Every so often it is interesting to go back into the archives and this post rewinds back ten years ago to July 2011.
Enjoy the trip down memory lane.
The Foreign Corrupt Practices Act is of course no laughing matter. Yet if an FCPA joke book is ever written there is surely to be an entry about the approximate $16 million FCPA enforcement action brought by the SEC against Diageo. In short, it involved Indian and Korean military officials, a Thai lobbyist, and a Korean Customs official, who while on a purely recreational side-trip to Budapest, stopped in a bar, nibbled on some rice cakes, downed a Guinness and talked about product labeling, excise taxes, and transfer pricing. In the words of the SEC: “Over more than six years, Diageo, through its subsidiaries, paid over $2.7 million to various government officials in India, Thailand, and South Korea in separate efforts to obtain lucrative sales and tax benefits.”
As highlighted here, Armor Holdings resolved an approximate $16 million DOJ/SEC FCPA enforcement action. As stated by the SEC: “[C]ertain agents of Armor Holdings participated in a bribery scheme in which corrupt payments were authorized to be made to an official of the United Nations (“U.N.”), for the purpose of obtaining and retaining U.N. business. Armor Holdings generated more than $7.1 million in improper revenues, and realized over $1.5 million in improper profits, through the award of U.N. body armor contracts to its subsidiary during this period. [A]nother Armor Holdings subsidiary employed an accounting practice that disguised in its books and records approximately $4,371,278 in commissions paid to intermediaries who brokered the sale of goods to foreign governments. By virtue of this conduct, Armor Holdings violated the anti-bribery, books and records, and internal controls provisions of the FCPA and the Exchange Act.”
Ten years ago this month, the FCPA was literally all over the news as News Corp. become the subject of FCPA scrutiny as reports suggested – in connection with the company’s phone intercept scandal – that “up to five [U.K. police] officers were paid between them a total of at least £100,000 in cash from the News of the World. See here for the prior post which goes in-depth – in a Q&A format – regarding potential FCPA implications. At the time, it was likely the most intense worldwide media coverage of the FCPA in its history.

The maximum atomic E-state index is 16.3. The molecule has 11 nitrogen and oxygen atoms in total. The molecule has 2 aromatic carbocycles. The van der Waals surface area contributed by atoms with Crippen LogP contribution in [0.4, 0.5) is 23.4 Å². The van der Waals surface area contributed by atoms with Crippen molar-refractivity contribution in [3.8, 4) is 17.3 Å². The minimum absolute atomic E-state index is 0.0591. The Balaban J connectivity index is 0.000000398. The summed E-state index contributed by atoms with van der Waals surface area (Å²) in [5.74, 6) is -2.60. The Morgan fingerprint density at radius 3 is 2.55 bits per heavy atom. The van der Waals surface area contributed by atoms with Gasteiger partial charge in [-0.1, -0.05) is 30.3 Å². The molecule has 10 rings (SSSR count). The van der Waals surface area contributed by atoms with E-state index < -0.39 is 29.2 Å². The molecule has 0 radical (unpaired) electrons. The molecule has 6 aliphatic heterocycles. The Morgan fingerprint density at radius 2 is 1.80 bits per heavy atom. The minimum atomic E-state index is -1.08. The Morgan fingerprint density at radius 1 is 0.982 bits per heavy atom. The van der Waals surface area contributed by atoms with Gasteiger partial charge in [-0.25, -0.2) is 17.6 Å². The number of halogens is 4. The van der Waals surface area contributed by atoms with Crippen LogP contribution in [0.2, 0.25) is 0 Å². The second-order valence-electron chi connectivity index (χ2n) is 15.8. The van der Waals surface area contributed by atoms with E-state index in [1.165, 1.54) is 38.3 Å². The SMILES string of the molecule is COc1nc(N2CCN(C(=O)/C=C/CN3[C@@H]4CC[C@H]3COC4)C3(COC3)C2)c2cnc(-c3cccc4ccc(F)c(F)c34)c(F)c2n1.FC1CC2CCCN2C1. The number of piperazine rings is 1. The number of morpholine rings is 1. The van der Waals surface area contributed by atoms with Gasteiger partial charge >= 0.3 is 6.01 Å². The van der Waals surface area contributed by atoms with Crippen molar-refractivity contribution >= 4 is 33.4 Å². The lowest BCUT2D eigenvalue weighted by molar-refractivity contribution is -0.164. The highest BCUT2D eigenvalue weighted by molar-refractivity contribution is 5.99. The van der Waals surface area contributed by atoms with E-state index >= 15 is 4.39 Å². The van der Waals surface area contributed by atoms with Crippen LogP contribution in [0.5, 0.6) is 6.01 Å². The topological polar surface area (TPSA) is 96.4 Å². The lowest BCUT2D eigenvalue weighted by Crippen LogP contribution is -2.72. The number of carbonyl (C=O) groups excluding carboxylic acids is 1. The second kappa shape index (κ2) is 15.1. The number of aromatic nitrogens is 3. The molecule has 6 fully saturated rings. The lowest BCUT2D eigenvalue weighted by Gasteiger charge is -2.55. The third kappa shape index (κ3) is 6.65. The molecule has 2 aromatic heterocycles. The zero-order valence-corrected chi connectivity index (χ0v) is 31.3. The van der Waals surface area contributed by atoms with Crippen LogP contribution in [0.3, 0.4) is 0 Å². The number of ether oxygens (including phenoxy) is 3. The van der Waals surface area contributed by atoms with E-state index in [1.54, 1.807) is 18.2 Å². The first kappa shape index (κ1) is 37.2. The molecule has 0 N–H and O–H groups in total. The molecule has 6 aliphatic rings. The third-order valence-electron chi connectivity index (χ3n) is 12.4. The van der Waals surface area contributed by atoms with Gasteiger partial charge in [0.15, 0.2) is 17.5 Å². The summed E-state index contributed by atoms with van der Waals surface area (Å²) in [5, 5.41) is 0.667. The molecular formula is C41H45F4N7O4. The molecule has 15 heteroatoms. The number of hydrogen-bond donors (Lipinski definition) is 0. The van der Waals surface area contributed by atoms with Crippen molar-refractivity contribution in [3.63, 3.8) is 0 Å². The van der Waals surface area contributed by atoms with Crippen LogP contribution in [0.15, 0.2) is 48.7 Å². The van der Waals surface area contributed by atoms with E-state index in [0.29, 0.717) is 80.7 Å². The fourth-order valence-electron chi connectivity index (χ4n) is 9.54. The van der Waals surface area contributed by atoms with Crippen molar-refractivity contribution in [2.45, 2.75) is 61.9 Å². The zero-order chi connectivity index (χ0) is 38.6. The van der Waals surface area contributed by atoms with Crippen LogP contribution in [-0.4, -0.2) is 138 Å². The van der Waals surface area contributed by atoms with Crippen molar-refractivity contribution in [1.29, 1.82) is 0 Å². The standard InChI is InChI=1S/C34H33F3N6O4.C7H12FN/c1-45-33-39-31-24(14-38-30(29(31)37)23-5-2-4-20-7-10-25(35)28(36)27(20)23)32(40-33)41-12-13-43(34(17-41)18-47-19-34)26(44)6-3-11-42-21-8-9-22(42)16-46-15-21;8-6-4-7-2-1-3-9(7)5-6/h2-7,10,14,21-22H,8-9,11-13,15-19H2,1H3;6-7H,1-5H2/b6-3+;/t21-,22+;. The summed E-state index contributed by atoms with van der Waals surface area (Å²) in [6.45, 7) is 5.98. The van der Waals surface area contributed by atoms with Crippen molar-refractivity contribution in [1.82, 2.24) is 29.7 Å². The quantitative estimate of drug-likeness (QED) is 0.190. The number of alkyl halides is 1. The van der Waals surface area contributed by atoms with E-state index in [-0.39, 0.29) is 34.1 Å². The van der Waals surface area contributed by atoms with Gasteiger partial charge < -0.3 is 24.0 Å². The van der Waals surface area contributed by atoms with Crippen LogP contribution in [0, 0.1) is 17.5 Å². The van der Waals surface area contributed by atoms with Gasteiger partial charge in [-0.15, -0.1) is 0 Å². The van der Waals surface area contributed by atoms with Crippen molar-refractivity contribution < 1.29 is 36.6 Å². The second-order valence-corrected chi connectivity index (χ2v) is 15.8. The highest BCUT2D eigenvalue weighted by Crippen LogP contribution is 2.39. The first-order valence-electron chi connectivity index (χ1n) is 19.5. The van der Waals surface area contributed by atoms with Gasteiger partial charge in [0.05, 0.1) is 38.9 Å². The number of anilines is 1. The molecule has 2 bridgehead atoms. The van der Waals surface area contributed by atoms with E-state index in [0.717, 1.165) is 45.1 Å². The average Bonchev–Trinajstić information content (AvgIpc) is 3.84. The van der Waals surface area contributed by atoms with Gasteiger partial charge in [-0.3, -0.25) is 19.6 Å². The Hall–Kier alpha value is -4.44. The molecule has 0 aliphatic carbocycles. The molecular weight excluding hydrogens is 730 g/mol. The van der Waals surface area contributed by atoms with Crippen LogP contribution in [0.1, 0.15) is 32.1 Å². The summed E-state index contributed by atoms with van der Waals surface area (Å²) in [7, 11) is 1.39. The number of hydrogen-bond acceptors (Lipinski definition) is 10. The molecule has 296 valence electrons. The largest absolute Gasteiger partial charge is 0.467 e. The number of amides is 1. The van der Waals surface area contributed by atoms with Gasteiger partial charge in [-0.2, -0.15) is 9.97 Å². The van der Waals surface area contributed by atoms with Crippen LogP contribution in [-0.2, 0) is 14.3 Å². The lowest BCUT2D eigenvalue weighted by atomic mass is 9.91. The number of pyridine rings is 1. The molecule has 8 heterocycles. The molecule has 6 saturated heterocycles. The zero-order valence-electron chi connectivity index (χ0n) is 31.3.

As highlighted in this prior post, the editorial page of the Wall Street Journal (published by Dow Jones – an entity owned by News Corp) went on the offensive and stated:
“The political mob has been quick to call for a criminal probe into whether News Corp. executives violated the U.S. Foreign Corrupt Practices Act with payments to British security or government officials in return for information used in news stories. Attorney General Eric Holder quickly obliged last week, without so much as a fare-thee-well to the First Amendment.”
“The foreign-bribery law has historically been enforced against companies attempting to obtain or retain government business. But U.S. officials have been attempting to extend their enforcement to include any payments that have nothing to do with foreign government procurement. This includes a case against a company that paid Haitian customs officials to let its goods pass through its notoriously inefficient docks, and the drug company Schering-Plough for contributions to a charitable foundation in Poland.”
“Applying this standard to British tabloids could turn payments made as part of traditional news-gathering into criminal acts. The Wall Street Journal doesn’t pay sources for information, but the practice is common elsewhere in the press, including in the U.S.”
This post countered that bribery is not a first amendment issue, but discussed how News Corp.’s FCPA scrutiny did shine a much needed light on the FCPA’s modern era and this post linked to a podcast that contained an in-depth discussion of News Corp.’s scrutiny.
As highlighted in this prior post, News Corp.’s FCPA scrutiny followed a typical path. However, in the end there never was an FCPA enforcement action against News Corp.